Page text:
Polish drag has a unique depth and irony to it. “Catholicism is a common theme in Polish drag, especially to mock,” says Ciotka. She recalls a specific performance: “In one of my gigs, I announced myself as Magna Mater, a female pope. In the show, I was mocking the popes, by pretending to be a strict conservative, and not letting the LGBTQ community live in peace.”
The conservative ideology is growing in Poland, and this can arguably be seen more visibly in rural communities. Drag culture and queer identities are incompatible with the “right-wing” vision for the future of Poland. Ciotka carefully considers this: “Culture isn’t a monolith, it evolves, and we as human beings are evolving too. The dark ages are behind us and now we just want to celebrate some parts of our culture, not mock it. But it’s becoming more and more difficult to achieve this, as the right-wingers aren’t listening, they just shout.”
“My hometown Warsaw inspires me on daily basis,” says the “dragvatist” taking the capital by storm. “The rhythm of this city is inimitable. I have been living in various Polish cities, but only Warsaw is such a bridge between history & modernity. This clash of past, present & future sometimes gives me a headache in terms of an architectural mishmash, but at the same time, because of that, I am looking at each square meter, each building on its own. This chaos in architecture is sometimes very pleasing and enables us to rediscover history or embrace the present.”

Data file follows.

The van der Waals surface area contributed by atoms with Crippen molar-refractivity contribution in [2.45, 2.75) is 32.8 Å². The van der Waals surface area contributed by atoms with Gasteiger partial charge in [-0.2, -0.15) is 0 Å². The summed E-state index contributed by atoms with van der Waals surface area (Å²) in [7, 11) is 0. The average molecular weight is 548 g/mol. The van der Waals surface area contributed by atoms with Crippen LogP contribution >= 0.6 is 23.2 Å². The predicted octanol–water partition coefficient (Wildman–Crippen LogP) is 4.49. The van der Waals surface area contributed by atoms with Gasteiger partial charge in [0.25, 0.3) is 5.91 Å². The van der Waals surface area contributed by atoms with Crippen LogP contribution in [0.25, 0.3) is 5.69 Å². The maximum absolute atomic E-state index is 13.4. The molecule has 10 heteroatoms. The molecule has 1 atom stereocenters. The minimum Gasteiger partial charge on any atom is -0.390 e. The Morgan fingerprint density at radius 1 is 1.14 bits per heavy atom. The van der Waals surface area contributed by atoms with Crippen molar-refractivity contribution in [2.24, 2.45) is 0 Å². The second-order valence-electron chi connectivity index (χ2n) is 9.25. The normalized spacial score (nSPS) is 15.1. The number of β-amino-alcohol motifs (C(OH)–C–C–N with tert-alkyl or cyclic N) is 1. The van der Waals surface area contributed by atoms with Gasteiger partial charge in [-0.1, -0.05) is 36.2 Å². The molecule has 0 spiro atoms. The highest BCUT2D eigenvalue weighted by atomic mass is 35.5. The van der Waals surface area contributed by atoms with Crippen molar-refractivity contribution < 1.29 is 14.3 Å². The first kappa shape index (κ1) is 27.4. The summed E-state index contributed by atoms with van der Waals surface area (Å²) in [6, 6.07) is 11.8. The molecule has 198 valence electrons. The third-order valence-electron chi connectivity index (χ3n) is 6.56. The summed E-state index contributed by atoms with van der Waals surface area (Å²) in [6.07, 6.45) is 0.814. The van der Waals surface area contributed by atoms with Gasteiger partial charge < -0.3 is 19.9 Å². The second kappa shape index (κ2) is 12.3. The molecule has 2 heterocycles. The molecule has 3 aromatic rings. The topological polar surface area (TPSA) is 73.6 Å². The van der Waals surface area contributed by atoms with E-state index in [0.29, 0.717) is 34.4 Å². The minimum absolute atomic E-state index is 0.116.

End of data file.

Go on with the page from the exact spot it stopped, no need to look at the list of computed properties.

Although Poland’s LGBTQI+ community are facing increasing persecution in recent years, cities like Poznan and Warsaw offer some pockets of freedom in the form of bars, clubs, theatres, and cafes. Rainbow flags can be seen sprawled across the city in support of the community, but also as a symbol of rebellion against right-wing and conservative ideologies.
Despite Warsaw’s progressive movements, the drag queens of Poland, voguers, and queer performers still have to fight for survival. Just this year, one of Warsaw’s most cherished safe havens for the LGBTQI+ community, Klub Pogłos was demolished, and without little support from local authorities. The community is now forced to cling onto some of the few remaining progressive spaces dotted around the city. Because of the instability, Polish drag queens are becoming voices of the community, and ShadyLady is no exception. “My drag is oriented around activism,” she said. “I am always trying to be the best advocate & spokesperson for the Polish LGBTQ+ community.”
“I think that Polish drag is very different and dark due to our wounds,” says ShadyLady. “Wounds that we have as Poles – due to the complicated history, but also wounds that fellow Poles wish upon the LGBTQ+ community. We are like Lotus flowers – we thrive in the harshest conditions and that is where the beauty of Polish drag comes from in my opinion.”